Natashia Milburn, an Air Force veteran and Planned Parenthood speaker, recounted her deeply personal story of an unplanned teenage pregnancy. Her voice quavering, she spoke of a religious family that refused to give consent and of finding her own way to a clinic far from home.
”A lost and scared teenager shouldn’t have to cross state lines in the middle of the night, alone, to receive health care that was a human right given to me and us at the moment of birth,” she said.
She said the experience shaped her into the person she became. She said the high court’s opinion curb’s personal freedoms.
”We are no longer the United States of America,” she said. “This decision divides the states of America and it tears at the very fabric of the flag that supposedly stands for being united and free.” Toni Van Pelt, 74, a member of the West Pinellas National Organization for Women, offered a glimpse at what abortion access was like in the 1960s, when it was illegal.
She was 19. She contacted a clandestine service, who told her where to go, and to bring $400. She recounted a harrowing and traumatizing experience.
A few weeks afterward, a woman she did not know asked for the number she’d called. She gave it to her. Then came police, who arrested her for aiding and abetting an illegal abortion. She remained jailed until the case came before a judge who dismissed the case.
”Why did the judge throw out the case?” Van Pelt said. “Because the country was being exposed to and made aware of the many women who were being butchered, maimed for life or dying due to illegal abortions.”
Hers was a decision she never regretted.
”I was lucky. I survived and I was free,” she said. “Not the church, not the state, only women will decide their fate.”
Decision will hurt Hispanic women, says advocacy group
2:25 p.m. Elizabeth Gutierrez, founder of the nonprofit Enterprising Latinas, a group to develop and manage opportunities for Hispanic women in Wimauma, one of the most impoverished areas in the region, said the Supreme Court’s decision is a tragedy.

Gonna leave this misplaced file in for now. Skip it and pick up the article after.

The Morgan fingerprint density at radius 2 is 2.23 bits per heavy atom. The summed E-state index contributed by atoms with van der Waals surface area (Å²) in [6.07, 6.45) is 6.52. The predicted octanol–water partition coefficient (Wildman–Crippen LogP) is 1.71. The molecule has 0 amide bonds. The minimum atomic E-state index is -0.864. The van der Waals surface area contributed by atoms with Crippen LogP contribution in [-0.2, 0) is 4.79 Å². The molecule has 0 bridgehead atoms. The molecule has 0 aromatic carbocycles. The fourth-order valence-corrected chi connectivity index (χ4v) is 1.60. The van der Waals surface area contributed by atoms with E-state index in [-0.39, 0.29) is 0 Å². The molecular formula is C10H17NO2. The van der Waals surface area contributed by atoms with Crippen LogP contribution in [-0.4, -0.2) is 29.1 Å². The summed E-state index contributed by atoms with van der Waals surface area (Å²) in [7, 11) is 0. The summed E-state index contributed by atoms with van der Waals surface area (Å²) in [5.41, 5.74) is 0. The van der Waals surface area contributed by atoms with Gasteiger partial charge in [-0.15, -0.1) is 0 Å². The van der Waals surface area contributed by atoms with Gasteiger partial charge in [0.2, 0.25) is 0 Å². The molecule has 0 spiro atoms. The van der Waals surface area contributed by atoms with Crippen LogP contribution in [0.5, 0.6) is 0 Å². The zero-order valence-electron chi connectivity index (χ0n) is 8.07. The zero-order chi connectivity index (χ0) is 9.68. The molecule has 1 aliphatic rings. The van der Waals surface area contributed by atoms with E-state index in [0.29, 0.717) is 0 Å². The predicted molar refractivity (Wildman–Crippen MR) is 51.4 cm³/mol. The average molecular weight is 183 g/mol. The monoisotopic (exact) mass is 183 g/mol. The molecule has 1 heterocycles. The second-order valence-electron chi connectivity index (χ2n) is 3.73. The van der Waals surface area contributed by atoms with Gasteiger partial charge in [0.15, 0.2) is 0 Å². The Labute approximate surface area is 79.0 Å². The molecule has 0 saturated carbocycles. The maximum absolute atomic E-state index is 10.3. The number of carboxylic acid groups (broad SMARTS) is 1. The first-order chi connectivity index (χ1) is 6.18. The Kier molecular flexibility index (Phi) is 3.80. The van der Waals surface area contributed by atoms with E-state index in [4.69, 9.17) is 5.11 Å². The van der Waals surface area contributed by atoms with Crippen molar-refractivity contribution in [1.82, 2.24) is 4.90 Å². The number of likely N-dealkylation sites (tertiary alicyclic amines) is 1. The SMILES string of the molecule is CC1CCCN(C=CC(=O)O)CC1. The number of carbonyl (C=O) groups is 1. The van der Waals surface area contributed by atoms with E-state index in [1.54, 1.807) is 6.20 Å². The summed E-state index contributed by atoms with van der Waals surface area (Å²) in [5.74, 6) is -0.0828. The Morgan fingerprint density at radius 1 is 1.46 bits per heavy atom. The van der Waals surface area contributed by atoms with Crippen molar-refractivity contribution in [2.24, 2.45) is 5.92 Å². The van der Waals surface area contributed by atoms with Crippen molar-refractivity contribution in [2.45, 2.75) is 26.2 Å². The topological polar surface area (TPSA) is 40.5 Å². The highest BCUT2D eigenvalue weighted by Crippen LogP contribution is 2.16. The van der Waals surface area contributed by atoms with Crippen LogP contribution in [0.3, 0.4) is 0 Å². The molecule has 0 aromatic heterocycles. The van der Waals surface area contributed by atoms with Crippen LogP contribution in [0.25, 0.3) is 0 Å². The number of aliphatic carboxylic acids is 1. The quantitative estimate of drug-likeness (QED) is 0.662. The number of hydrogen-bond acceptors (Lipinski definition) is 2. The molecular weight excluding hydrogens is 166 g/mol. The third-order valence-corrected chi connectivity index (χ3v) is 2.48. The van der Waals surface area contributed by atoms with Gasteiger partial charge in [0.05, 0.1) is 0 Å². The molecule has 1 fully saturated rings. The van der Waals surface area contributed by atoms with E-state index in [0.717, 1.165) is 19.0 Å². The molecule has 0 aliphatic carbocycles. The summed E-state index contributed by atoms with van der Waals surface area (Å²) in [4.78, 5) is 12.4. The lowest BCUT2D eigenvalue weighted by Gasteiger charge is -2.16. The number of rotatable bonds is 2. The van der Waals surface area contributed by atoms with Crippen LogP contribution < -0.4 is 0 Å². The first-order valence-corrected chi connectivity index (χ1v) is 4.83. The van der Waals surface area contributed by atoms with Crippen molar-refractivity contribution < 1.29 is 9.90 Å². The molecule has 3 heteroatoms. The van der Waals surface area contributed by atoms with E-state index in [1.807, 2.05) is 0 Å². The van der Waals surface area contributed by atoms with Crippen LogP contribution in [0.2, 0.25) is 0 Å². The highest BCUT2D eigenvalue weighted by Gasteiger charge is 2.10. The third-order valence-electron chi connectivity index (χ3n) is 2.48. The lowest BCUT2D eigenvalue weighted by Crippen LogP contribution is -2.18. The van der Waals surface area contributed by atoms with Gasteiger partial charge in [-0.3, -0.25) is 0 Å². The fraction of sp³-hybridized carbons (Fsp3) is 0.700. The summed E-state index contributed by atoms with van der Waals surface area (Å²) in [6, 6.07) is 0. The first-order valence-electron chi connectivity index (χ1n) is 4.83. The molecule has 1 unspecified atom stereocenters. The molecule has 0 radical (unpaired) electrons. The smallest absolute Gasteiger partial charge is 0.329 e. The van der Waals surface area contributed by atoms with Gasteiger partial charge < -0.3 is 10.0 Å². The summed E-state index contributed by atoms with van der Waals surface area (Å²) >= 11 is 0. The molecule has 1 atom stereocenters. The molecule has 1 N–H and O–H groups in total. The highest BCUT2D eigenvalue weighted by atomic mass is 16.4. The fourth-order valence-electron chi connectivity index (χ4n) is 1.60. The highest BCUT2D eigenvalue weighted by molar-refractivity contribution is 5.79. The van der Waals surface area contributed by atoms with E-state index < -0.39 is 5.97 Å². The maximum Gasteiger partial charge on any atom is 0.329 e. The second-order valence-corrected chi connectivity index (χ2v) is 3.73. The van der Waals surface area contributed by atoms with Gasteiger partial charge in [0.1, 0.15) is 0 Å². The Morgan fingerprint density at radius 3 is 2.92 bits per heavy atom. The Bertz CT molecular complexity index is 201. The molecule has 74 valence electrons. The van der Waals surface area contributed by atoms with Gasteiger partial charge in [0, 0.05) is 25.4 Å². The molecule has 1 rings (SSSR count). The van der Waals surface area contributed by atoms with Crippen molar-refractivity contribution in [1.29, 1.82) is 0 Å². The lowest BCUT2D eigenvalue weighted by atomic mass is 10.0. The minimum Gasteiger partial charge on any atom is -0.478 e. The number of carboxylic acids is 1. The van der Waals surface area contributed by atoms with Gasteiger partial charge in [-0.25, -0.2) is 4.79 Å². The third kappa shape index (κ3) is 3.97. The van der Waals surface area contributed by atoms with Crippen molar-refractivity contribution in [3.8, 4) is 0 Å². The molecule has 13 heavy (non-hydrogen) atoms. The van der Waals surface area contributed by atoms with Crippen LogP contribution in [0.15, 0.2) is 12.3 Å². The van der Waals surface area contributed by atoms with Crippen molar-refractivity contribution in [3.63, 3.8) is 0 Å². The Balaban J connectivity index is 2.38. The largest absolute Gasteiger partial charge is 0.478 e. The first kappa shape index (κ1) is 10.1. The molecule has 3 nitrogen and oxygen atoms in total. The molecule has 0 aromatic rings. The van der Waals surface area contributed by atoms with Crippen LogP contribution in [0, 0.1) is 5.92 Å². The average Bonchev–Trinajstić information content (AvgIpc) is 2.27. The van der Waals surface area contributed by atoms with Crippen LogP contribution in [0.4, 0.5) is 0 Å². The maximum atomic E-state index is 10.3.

”We have another Black Friday. The Supreme Court’s decision represents an outrage for people’s rights.”
Guetierrez also said that other civil rights could be put in danger under the umbrella of the Supreme Court and its conservatives judges.
”What would happen if you lose the right to vote or to have representation? It is a step backwards on rights.”
Kirk Ray Smith, president and chief executive officer with Hope Villages of America, a nonprofit in Pinellas, said the Supreme Court’s ruling against abortions will have an adverse effect on women.
”It’s been our experience at Hope Villages of America that the language barrier that exists amongst Hispanics has exacerbated a number of already challenging issues facing the women that we serve,” Smith said. “However, what language is clear is that women no longer have control over decisions related to their own health.”
Florida’s bishops: ‘The long-awaited righting of a grievous wrong’
2:20 p.m. The Florida Conference of Catholic Bishops, including Bishop Gregory Parkes of the Catholic Diocese of St. Petersburg, issued a statement celebrating Roe being overturned.
“We are deeply heartened to see that the U.S. Supreme Court has overturned Roe v. Wade and Planned Parenthood v. Casey in its landmark opinion, Dobbs v. Jackson Women’s Health Organization. The most influential abortion case in decades, Dobbs is a decision by our nation’s highest court to allow states to protect women and their children from abortion through all stages of pregnancy.
“The legacy of Roe and Casey has been the imposition of an abortion regime that made our nation one of the most liberal of Western democratic countries on abortion. As a result, over 62 million children nationwide and 3,368,4751 children in Florida were denied the opportunity to live outside the womb since 1973. Mothers, fathers, and families have suffered under the shadow of Roe. Now, decision-making on abortion policy is once again in the hands of the American people and their elected officials. This is a momentous step towards establishing a more robust culture of life.
“The Dobbs case marks a new era for the work of the Church and all those who strive to protect children in the womb. We remain committed to ministries of service that accompany expectant mothers facing difficult or unintended pregnancies. We strive to continue to build a society that empowers women so that mothers are truly supported throughout pregnancy and beyond. A truly pro-life culture values women for their unique contributions and special gifts in all spheres of life, while supporting them in their roles as mothers. We wholeheartedly promote the U.S. Conference of Catholic Bishops’ initiative Walking with Moms in Need as well as the Florida Pregnancy Care Network to provide life-affirming care for women.